Victoria Monet

This year was Victoria Monét’s year at the 66th Annual Grammy Awards in February. Before she became the toast of the evening—taking home three Grammys, including for Best New Artist—she stylishly proved that she can balance it all. A music superstar, a model, a red carpet maven, and a mother to a daughter named Hazel.

Monét admits that she went through a lot of personal and professional growth leading up to her big Grammy moment. Born in Atlanta, but raised in Sacramento, California, she came up through performing arts school with dreams of eventually becoming a dancer because it was a “silent sport,” she told Variety.

A love of poetry led her to songwriting, which led her to making music, which led to her eventually landing a spot in a girl group called Purple Reign, concocted by producer Rodney “Darkchild”Jerkins.

The girl group didn’t work out, and Monét instead turned her talents to behind the scenes, writing songs for Ariana Grande (“Thank U, Next”), T.I., B.o.B., Kendrick Lamar (“Memories Back Then”), Nas (“You Wouldn’t Understand”), Chloe x Halle (“Do It”), Chris Brown (“Everlasting Love”), and Brandy (“Rather Be”).

“There’s nothing like the first time” having a songwriting credit on a number-one single Monét told Variety. “I’m super thankful because [Ariana] as a friend had done so much to put my name in people’s mouths and make sure she’s crediting everyone that’s writing for her.”

After releasing several songs of her own to critical acclaim—including “Nightmares & Lullabies” parts 1 and 2—Monét knew she would only be able to take her career to the next level if she was able to show up as her full self in her music. In a heartfelt post on X, formerly known as Twitter, she came out as bisexual.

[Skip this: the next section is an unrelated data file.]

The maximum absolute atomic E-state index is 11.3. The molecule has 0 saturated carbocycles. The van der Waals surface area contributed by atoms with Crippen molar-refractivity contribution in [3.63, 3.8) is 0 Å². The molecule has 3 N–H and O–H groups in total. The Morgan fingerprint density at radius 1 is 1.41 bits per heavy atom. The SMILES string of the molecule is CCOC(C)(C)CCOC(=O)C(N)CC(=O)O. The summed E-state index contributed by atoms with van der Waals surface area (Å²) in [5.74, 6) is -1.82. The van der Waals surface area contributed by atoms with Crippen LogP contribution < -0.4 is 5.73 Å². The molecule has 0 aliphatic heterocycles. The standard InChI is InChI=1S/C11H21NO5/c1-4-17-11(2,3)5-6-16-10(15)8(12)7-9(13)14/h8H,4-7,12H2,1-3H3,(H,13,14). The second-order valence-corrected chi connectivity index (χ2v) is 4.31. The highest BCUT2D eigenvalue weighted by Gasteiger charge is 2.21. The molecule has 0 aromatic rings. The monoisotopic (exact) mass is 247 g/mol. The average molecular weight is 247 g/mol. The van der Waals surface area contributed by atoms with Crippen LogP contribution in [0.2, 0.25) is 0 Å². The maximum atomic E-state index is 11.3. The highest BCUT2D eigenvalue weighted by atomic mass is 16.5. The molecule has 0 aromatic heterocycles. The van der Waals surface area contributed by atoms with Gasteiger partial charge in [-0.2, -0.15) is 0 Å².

“I want everyone to know that I’m single (since people wanna pretend I’m not) and make imaginary rules for me,” she wrote, adding, “I secretly and respectfully went through a difficult break-up this summer, but enough is enough. I also like girls. Thank U, Next. Bye.”

And just like that, her personal liberation resonated with fans and LGBTQ+ people alike and something in her music career seemed to click.

“The only time I stopped [working] was when they sedated me for the C-section,” Monét told Variety about her challenges to keep her career going and start a family. As for coming out, she shared that she wrestled with the idea because she thought conforming would “make me go further.”

“Being picturesque, straight… It almost felt like you didn’t want to add any more weights to your ankles trying to win a race. It’s like, you’re already a woman, you’re already Black — you’d better pick a struggle,” she said.

But Monét said another bisexual icon who stayed hidden over her long successful career had an effect on her: Whitney Houston

“I’m so sad she wasn’t able to do whatever that she wanted, and the world would [have] been fine,” Monét said about Houston. “Just do and love who you love. And so if I have the ability to talk about it without so much backlash… I know there are special people who hate it. But I feel like since I have the privilege to do so, I should and just be honest. So music has been a playground for sexuality. And some things I don’t even express in words will just come out in music because it’s on my spirit and soul to do so.”

In a duet with Ariana Grande, Monét sings, “I swerve both ways, dichotomy / I like women and men,” and it’s as cool and casual as her coming out statement. Now that she is a Grammy-winning artist, a mother and an out and proud bisexual woman with a growing LGBTQ+ fan base, she couldn’t have written things better for herself.

“I’m a pretty good writer,” she told Variety before the Grammys. “But I can’t write this, ‘cause God is showing out. It’s a real full-circle situation.”

We’re proud of Monét not only for her amazing talent and artistry, but for staying true to herself and being a beautiful role model for other queer people reaching for their dreams.

Re-live Monét’s big grammy moment below.

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